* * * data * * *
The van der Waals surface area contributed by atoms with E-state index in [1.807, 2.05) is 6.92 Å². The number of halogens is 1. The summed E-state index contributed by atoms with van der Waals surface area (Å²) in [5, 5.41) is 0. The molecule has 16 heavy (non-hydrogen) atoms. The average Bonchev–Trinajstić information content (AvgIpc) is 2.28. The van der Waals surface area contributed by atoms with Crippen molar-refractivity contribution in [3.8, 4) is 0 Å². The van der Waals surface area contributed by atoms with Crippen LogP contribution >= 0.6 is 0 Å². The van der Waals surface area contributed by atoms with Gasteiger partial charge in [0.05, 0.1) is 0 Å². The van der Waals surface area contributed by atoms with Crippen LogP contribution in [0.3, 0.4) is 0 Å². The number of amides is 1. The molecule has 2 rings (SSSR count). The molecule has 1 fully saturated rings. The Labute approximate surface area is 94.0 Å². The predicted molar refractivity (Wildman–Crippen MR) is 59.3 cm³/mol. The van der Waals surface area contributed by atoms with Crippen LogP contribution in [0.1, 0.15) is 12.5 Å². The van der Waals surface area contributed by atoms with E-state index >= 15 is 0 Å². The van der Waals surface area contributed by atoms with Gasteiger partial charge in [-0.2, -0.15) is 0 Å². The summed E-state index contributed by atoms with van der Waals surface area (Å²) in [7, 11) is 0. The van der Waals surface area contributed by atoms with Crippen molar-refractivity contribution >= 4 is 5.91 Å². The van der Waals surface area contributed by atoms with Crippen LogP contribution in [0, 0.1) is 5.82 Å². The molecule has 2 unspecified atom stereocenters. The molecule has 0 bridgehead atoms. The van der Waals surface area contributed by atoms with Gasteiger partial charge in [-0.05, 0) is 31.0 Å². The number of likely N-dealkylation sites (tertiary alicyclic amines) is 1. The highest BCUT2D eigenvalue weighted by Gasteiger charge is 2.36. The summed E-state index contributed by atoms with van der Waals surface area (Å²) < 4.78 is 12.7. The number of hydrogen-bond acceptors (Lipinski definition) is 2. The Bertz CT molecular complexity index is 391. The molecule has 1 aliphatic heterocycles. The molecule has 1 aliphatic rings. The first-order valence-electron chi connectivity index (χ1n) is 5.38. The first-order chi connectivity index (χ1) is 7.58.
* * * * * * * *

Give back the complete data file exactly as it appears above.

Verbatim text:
The van der Waals surface area contributed by atoms with E-state index in [1.807, 2.05) is 6.92 Å². The number of halogens is 1. The summed E-state index contributed by atoms with van der Waals surface area (Å²) in [5, 5.41) is 0. The molecule has 16 heavy (non-hydrogen) atoms. The average Bonchev–Trinajstić information content (AvgIpc) is 2.28. The van der Waals surface area contributed by atoms with Crippen molar-refractivity contribution in [3.8, 4) is 0 Å². The van der Waals surface area contributed by atoms with Crippen LogP contribution >= 0.6 is 0 Å². The van der Waals surface area contributed by atoms with Gasteiger partial charge in [0.05, 0.1) is 0 Å². The van der Waals surface area contributed by atoms with Crippen LogP contribution in [0.3, 0.4) is 0 Å². The number of amides is 1. The molecule has 2 rings (SSSR count). The molecule has 1 fully saturated rings. The Labute approximate surface area is 94.0 Å². The predicted molar refractivity (Wildman–Crippen MR) is 59.3 cm³/mol. The van der Waals surface area contributed by atoms with Crippen LogP contribution in [0.1, 0.15) is 12.5 Å². The van der Waals surface area contributed by atoms with E-state index >= 15 is 0 Å². The van der Waals surface area contributed by atoms with Gasteiger partial charge in [-0.2, -0.15) is 0 Å². The summed E-state index contributed by atoms with van der Waals surface area (Å²) in [7, 11) is 0. The van der Waals surface area contributed by atoms with Crippen molar-refractivity contribution >= 4 is 5.91 Å². The van der Waals surface area contributed by atoms with Crippen LogP contribution in [0, 0.1) is 5.82 Å². The molecule has 2 unspecified atom stereocenters. The molecule has 0 bridgehead atoms. The van der Waals surface area contributed by atoms with Gasteiger partial charge in [-0.05, 0) is 31.0 Å². The number of likely N-dealkylation sites (tertiary alicyclic amines) is 1. The highest BCUT2D eigenvalue weighted by Gasteiger charge is 2.36. The summed E-state index contributed by atoms with van der Waals surface area (Å²) < 4.78 is 12.7. The number of hydrogen-bond acceptors (Lipinski definition) is 2. The Bertz CT molecular complexity index is 391. The molecule has 1 aliphatic heterocycles. The molecule has 1 aliphatic rings. The first-order valence-electron chi connectivity index (χ1n) is 5.38. The first-order chi connectivity index (χ1) is 7.58.